More Ethernet for idiots

06 Jan 2011

Greetings all! A question from those of us that are Ethernet challenged.

I have four devices (all mbed microtrollers) that are all connected to an Ethernet switch. I would like to enable simple communication between all four devices, using some kind of Ethernet protocol.

I would like to have their four addresses configured as follows:

All subnet masks:

I am pretty sure that I need to use the "Ethernet" class, but I am not sure what other classes will be needed as well.

Question: If, for example, I would like mbed controller "" to send a simple message to controller "", how would I accomplish this?

Thanks for any help you can provide! -RT

07 Jan 2011

A good place to start is the Networking Cookbook.

10 Jan 2011



I have read the Networking Cookbook, and although I am still a bit confused, here's what I *believe* I should do based on my first post:

1) use the ethernet.send to send an ethernet packet from to all nodes

2) inside of this ethernet packet, embed the intended address for the message receiver (  For the other two nodes that receive the packet ( and, have them simply disregard the packet

--> Am I right so far?

ALSO, for the ethernet.receive command, is there a way to have this generate an interrupt (as in, generate interrupt when a packet is received), or must it be a polled operation (check every so often to see if a new packet has arrived)?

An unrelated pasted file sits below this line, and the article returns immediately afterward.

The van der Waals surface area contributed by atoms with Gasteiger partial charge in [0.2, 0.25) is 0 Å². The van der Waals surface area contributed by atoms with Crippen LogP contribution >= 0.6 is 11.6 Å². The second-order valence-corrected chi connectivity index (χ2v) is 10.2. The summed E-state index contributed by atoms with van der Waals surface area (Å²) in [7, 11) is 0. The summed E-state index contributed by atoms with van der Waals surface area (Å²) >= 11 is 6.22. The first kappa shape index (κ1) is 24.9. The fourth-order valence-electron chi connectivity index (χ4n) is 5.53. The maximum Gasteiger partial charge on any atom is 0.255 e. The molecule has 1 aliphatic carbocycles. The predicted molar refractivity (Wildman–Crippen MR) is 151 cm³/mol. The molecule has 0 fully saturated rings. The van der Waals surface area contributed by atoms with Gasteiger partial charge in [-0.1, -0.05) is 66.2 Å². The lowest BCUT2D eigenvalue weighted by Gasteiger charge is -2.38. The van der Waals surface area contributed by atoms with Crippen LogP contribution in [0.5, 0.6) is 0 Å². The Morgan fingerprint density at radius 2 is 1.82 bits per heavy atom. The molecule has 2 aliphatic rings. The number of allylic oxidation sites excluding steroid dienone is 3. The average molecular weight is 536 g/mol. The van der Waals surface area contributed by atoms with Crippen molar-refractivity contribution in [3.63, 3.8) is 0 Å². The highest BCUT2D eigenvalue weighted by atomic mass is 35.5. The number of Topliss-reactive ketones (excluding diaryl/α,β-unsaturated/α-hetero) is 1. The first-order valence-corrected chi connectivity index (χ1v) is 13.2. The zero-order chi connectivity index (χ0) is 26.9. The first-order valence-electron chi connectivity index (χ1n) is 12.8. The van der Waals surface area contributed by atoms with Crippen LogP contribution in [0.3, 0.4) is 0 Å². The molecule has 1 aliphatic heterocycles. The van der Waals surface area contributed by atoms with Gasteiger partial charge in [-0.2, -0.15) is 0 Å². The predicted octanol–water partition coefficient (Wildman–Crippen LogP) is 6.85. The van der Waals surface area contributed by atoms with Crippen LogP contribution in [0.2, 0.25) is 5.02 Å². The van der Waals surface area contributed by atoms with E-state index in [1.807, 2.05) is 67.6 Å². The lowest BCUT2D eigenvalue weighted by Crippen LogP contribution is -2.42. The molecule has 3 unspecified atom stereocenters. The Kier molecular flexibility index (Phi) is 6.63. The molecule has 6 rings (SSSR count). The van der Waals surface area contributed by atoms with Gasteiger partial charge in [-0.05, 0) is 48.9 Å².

10 Jan 2011 . Edited: 10 Jan 2011

I believe that the TCP/IP stack already does all that. All you have to do is send packets to the appropriate address. The TCP/IP protocol does all the framing of the ethernet packets and all that good stuff. You just have to open a socket between any two devices and send/receive packets between them using the NetServices library.

11 Jan 2011

Something to consider: TCP/IP is not synonymous with Ethernet. Frequently it is easier to use raw Ethernet without TCP/IP; especially if the devices (addressed via their MACs) are known; there is no TCP/IP routing (everything OSI level 2, i.e. same switch); and no extrinsic need for TCP/IP functionality.

Raw Ethernet packets contain the source and target MAC addresses and can direct messages to specific recipients or broadcast messages to all devices on a switch. Ethernet seems to meet your needs without TCP/IP.

11 Jan 2011